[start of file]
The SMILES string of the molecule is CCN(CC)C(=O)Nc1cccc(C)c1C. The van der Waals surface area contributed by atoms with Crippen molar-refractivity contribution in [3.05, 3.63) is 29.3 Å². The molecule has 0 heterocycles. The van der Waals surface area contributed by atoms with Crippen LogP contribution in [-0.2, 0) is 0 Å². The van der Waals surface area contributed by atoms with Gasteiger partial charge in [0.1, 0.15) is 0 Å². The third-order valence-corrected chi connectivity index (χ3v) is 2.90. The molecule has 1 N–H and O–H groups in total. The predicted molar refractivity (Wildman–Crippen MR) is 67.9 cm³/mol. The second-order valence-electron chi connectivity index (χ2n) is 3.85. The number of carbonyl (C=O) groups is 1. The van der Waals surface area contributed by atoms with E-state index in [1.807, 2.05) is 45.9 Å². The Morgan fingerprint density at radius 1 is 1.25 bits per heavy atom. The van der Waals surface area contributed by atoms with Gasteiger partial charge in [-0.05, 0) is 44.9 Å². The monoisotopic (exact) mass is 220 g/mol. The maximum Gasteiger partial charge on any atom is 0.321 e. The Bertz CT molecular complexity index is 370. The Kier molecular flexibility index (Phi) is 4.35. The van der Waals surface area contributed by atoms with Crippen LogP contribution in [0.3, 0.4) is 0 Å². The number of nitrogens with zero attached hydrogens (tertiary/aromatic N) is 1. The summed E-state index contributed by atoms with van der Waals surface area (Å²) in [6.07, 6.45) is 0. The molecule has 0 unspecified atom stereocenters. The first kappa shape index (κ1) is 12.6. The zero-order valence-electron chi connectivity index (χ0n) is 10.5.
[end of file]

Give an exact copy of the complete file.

The SMILES string of the molecule is CCN(CC)C(=O)Nc1cccc(C)c1C. The van der Waals surface area contributed by atoms with Crippen molar-refractivity contribution in [3.05, 3.63) is 29.3 Å². The molecule has 0 heterocycles. The van der Waals surface area contributed by atoms with Crippen LogP contribution in [-0.2, 0) is 0 Å². The van der Waals surface area contributed by atoms with Gasteiger partial charge in [0.1, 0.15) is 0 Å². The third-order valence-corrected chi connectivity index (χ3v) is 2.90. The molecule has 1 N–H and O–H groups in total. The predicted molar refractivity (Wildman–Crippen MR) is 67.9 cm³/mol. The second-order valence-electron chi connectivity index (χ2n) is 3.85. The number of carbonyl (C=O) groups is 1. The van der Waals surface area contributed by atoms with E-state index in [1.807, 2.05) is 45.9 Å². The Morgan fingerprint density at radius 1 is 1.25 bits per heavy atom. The van der Waals surface area contributed by atoms with Gasteiger partial charge in [-0.05, 0) is 44.9 Å². The monoisotopic (exact) mass is 220 g/mol. The maximum Gasteiger partial charge on any atom is 0.321 e. The Bertz CT molecular complexity index is 370. The Kier molecular flexibility index (Phi) is 4.35. The van der Waals surface area contributed by atoms with Crippen LogP contribution in [0.3, 0.4) is 0 Å². The number of nitrogens with zero attached hydrogens (tertiary/aromatic N) is 1. The summed E-state index contributed by atoms with van der Waals surface area (Å²) in [6.07, 6.45) is 0. The molecule has 0 unspecified atom stereocenters. The first kappa shape index (κ1) is 12.6. The zero-order valence-electron chi connectivity index (χ0n) is 10.5.